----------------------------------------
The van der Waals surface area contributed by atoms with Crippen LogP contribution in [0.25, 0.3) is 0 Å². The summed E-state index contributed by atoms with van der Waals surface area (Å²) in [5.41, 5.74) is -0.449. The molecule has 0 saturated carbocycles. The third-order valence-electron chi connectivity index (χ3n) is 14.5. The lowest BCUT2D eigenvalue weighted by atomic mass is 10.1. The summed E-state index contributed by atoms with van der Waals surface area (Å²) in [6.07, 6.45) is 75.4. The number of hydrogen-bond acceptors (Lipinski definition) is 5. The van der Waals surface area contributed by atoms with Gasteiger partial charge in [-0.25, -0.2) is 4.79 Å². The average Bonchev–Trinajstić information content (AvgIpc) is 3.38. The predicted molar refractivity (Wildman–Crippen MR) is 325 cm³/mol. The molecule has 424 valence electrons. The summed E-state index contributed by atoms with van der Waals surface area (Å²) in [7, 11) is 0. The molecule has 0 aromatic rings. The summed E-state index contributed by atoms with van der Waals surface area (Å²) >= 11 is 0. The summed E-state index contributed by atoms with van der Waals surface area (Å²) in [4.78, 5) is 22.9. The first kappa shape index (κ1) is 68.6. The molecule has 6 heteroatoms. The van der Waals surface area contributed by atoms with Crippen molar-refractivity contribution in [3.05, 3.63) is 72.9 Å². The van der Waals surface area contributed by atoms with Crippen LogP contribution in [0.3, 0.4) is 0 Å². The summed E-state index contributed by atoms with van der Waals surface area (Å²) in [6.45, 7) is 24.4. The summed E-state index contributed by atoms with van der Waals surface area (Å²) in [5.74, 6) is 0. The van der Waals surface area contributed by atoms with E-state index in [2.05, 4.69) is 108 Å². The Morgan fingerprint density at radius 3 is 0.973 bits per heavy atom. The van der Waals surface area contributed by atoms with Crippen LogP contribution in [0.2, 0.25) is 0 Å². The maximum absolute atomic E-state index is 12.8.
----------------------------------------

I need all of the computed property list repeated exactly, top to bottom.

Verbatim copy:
The van der Waals surface area contributed by atoms with Crippen LogP contribution in [0.25, 0.3) is 0 Å². The summed E-state index contributed by atoms with van der Waals surface area (Å²) in [5.41, 5.74) is -0.449. The molecule has 0 saturated carbocycles. The third-order valence-electron chi connectivity index (χ3n) is 14.5. The lowest BCUT2D eigenvalue weighted by atomic mass is 10.1. The summed E-state index contributed by atoms with van der Waals surface area (Å²) in [6.07, 6.45) is 75.4. The number of hydrogen-bond acceptors (Lipinski definition) is 5. The van der Waals surface area contributed by atoms with Gasteiger partial charge in [-0.25, -0.2) is 4.79 Å². The average Bonchev–Trinajstić information content (AvgIpc) is 3.38. The predicted molar refractivity (Wildman–Crippen MR) is 325 cm³/mol. The molecule has 424 valence electrons. The summed E-state index contributed by atoms with van der Waals surface area (Å²) in [7, 11) is 0. The molecule has 0 aromatic rings. The summed E-state index contributed by atoms with van der Waals surface area (Å²) >= 11 is 0. The summed E-state index contributed by atoms with van der Waals surface area (Å²) in [4.78, 5) is 22.9. The first kappa shape index (κ1) is 68.6. The molecule has 6 heteroatoms. The van der Waals surface area contributed by atoms with Crippen molar-refractivity contribution in [3.05, 3.63) is 72.9 Å². The van der Waals surface area contributed by atoms with Crippen LogP contribution in [0.3, 0.4) is 0 Å². The summed E-state index contributed by atoms with van der Waals surface area (Å²) in [6.45, 7) is 24.4. The summed E-state index contributed by atoms with van der Waals surface area (Å²) in [5.74, 6) is 0. The van der Waals surface area contributed by atoms with E-state index in [2.05, 4.69) is 108 Å². The Morgan fingerprint density at radius 3 is 0.973 bits per heavy atom. The van der Waals surface area contributed by atoms with Crippen LogP contribution in [0.2, 0.25) is 0 Å². The maximum absolute atomic E-state index is 12.8.